We should be co-opting proven tools already in the hands of public servants and making it so ridiculously straightforward for government agencies to distribute information and build collaborative communities around shared problems that it would be criminal for them not to. To break the bad habits. To get rid of the excuses. To educate. To inform. To inspire. To get the mole on our side, rather than continuing to fight it.
Complex, bleeding edge tools aren’t the solution to making government more open. Even our flagship efforts expose that well-established solutions are unfortunately light years ahead of the anachronism that is DC and simply serve to baffle those the government trusts to implement them.2 Instead, it’s about baby steps. It’s about starting with a small real-world proof of concept at each agency, heck, maybe even each bureau, and gradually showing those individuals that may not even realize it, that they are, in fact, empowered to fundamentally reimagine the relationship between citizens and government.
Creating a culture of collaboration around government data is great, but let’s start small. Let’s start with what we know already works. Let’s get agencies to begin committing CSVs and GeoJSON to GitHub and other proven collaboration platforms, rather than merely uploading them to a unidirectional data portal or condemning the data to some proprietary and inaccessible format. Let’s wean bureaucrats off of Word Documents and PDFs. Let’s get them drafting in markdown and publishing in HTML. Let’s help to make the entire pipeline open from the start. To break the addiction to closed systems.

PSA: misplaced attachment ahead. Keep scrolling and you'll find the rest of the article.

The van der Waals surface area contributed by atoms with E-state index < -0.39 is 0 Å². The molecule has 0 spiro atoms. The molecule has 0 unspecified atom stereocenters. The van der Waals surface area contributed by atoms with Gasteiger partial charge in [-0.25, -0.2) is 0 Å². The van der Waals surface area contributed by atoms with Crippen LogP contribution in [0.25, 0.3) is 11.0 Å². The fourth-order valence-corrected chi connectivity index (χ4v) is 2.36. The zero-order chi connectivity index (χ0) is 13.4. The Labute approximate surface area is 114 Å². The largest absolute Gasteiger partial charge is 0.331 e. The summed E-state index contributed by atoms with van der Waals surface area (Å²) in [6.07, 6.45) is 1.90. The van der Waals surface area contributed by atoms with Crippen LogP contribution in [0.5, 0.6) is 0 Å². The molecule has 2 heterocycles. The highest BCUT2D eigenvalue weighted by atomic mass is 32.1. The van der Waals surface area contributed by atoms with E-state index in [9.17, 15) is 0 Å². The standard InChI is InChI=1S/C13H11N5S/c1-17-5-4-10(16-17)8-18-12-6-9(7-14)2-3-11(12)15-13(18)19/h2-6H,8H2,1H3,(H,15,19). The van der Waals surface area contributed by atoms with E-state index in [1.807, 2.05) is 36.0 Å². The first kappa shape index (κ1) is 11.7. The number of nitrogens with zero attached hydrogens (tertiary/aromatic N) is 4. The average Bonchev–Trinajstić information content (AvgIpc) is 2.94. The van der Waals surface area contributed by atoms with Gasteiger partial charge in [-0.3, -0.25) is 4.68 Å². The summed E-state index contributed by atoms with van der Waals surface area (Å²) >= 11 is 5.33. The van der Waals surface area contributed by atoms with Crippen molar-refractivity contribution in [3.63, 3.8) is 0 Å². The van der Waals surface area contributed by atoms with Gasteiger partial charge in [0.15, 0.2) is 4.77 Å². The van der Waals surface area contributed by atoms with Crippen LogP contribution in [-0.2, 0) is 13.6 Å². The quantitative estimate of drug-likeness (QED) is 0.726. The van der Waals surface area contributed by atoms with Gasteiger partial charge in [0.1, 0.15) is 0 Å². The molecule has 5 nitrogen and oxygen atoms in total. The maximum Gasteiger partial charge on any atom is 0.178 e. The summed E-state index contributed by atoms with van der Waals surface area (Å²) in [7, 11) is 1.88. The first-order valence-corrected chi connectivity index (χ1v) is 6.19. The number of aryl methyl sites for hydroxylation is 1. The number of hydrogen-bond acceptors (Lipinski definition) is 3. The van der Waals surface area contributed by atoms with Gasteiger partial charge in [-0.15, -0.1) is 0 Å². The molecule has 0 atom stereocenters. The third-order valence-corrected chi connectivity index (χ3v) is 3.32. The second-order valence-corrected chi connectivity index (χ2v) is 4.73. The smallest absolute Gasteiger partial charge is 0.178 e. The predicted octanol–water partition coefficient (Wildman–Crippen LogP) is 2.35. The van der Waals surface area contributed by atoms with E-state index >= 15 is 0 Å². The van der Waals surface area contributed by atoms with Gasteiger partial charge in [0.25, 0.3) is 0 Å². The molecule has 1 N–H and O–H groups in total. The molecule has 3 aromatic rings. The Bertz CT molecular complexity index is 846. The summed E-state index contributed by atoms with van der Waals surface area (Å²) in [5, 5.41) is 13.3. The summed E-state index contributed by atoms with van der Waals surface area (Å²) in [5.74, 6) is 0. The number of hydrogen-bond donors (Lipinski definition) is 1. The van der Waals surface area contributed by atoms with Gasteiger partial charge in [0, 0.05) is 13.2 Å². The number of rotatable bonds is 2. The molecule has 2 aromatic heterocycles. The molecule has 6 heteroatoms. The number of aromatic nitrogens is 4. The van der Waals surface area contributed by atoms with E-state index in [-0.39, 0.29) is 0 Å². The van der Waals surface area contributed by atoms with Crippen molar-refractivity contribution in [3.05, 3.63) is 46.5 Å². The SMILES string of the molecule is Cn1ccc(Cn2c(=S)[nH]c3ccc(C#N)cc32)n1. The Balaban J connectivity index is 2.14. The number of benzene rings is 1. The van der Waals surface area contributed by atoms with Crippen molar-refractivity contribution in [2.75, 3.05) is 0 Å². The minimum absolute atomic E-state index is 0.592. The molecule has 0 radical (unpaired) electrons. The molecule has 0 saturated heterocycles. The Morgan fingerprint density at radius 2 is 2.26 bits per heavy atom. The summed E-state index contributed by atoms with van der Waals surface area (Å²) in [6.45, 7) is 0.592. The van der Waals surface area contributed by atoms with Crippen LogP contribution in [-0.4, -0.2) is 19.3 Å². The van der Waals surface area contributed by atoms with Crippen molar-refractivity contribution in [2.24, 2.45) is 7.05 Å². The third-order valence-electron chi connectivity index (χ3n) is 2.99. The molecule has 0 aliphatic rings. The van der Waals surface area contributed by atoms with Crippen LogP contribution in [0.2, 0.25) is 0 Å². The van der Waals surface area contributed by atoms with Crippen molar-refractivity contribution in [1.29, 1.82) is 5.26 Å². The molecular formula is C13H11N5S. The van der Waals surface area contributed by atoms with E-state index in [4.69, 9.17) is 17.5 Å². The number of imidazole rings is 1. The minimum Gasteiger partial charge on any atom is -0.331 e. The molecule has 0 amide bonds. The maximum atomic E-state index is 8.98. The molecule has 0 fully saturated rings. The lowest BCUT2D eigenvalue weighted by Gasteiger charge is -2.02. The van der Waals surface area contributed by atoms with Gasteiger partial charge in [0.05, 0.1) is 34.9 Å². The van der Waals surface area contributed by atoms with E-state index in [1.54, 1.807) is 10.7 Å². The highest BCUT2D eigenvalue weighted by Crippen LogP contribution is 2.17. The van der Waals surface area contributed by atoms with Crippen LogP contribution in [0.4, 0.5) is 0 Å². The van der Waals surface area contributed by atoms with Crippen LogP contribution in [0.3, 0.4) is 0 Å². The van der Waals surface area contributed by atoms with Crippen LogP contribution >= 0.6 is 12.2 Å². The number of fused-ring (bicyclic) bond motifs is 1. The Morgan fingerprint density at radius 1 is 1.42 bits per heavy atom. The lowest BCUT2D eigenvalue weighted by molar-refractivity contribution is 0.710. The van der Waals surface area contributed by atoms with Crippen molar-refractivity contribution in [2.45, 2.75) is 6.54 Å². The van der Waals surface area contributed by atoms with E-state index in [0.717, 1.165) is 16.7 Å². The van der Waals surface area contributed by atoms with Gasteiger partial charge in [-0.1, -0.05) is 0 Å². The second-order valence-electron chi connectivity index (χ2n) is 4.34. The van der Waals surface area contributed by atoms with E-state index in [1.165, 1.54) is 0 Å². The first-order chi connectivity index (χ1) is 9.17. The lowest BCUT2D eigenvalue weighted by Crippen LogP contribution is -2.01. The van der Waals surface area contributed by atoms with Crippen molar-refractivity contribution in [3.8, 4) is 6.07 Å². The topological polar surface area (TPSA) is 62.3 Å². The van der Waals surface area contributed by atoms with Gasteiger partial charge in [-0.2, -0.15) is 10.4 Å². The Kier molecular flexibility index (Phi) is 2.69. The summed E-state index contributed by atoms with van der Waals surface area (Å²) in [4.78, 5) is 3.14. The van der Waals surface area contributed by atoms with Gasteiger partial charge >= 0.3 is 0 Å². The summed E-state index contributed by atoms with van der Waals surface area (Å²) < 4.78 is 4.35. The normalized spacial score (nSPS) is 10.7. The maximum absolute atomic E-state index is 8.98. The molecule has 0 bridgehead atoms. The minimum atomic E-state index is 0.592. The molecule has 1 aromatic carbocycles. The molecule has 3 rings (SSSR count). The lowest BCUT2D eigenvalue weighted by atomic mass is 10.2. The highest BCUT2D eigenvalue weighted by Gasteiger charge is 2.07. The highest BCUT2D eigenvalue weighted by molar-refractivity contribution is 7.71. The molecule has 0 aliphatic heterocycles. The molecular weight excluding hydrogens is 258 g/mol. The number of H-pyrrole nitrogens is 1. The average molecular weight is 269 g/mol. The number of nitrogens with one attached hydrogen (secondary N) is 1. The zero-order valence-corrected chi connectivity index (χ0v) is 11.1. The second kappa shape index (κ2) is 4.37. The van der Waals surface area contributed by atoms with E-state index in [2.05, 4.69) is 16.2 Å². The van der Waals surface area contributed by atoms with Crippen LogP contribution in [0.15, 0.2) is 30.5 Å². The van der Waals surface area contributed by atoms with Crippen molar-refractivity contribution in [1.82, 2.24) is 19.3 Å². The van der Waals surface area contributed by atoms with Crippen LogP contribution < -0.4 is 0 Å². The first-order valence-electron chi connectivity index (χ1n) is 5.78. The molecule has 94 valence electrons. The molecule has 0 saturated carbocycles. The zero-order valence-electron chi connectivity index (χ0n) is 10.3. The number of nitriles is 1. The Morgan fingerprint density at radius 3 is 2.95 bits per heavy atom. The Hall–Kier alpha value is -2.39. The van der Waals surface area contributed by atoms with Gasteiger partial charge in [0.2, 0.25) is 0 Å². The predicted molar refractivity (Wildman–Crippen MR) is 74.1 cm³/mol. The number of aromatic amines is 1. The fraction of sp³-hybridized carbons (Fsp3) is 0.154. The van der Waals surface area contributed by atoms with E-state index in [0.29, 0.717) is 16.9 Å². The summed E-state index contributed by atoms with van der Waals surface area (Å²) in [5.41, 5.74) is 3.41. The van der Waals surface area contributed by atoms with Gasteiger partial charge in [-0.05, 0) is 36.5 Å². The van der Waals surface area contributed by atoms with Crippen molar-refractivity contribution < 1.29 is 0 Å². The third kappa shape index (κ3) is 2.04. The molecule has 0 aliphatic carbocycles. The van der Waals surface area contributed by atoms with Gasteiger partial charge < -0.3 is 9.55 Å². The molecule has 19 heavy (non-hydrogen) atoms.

Data as code
We need to systematically and strategically demonstrate to government the value proposition inherent in the promise of open source and subsequently build the tools that transition them to realize it. To train government employees to begin to treat data like the rest of us treat code. To make them want to open up the data because there’s a demonstrated community ready and waiting to nurture it. To upgrade the cultural technology on both sides of the firewall.
We’re going to need a smarter way to process real-time and large-scale government data eventually. There’s no doubt in my mind. But we’re not there yet. And we’re not going to be any time soon unless we can un-teach public servants the bad, closed-solution lessons that have already been ingrained in the organizational culture. The technology’s the easy part. When we need it, there’s no doubt we can build it. The question is whether, we’ll be building it hand-in-hand with an enthusiastic body of government technologists, or if it’ll just be the most technologically advance whack-a-mole mallet that we’ve built to date.
Prior to GitHub, Ben was a member of the inaugural class of Presidential Innovation Fellows where he served as entrepreneur in residence reimagining the role of technology in brokering the relationship between citizens and government. Ben has also served as a Fellow in the Office of the US Chief Information Officer within the Executive Office of the President where he was instrumental in drafting the President’s Digital Strategy and Open Data Policy, on the SoftWare Automation and Technology (SWAT) Team, the White House’s first and only agile development team, and as a New Media Fellow, in the Federal Communications Commission’s Office of the Managing Director. His paper, Towards a More Agile Government was published in the Public Contract Law Journal, arguing that Federal IT Procurement should be more amenable to modern, agile development methods. More about the author →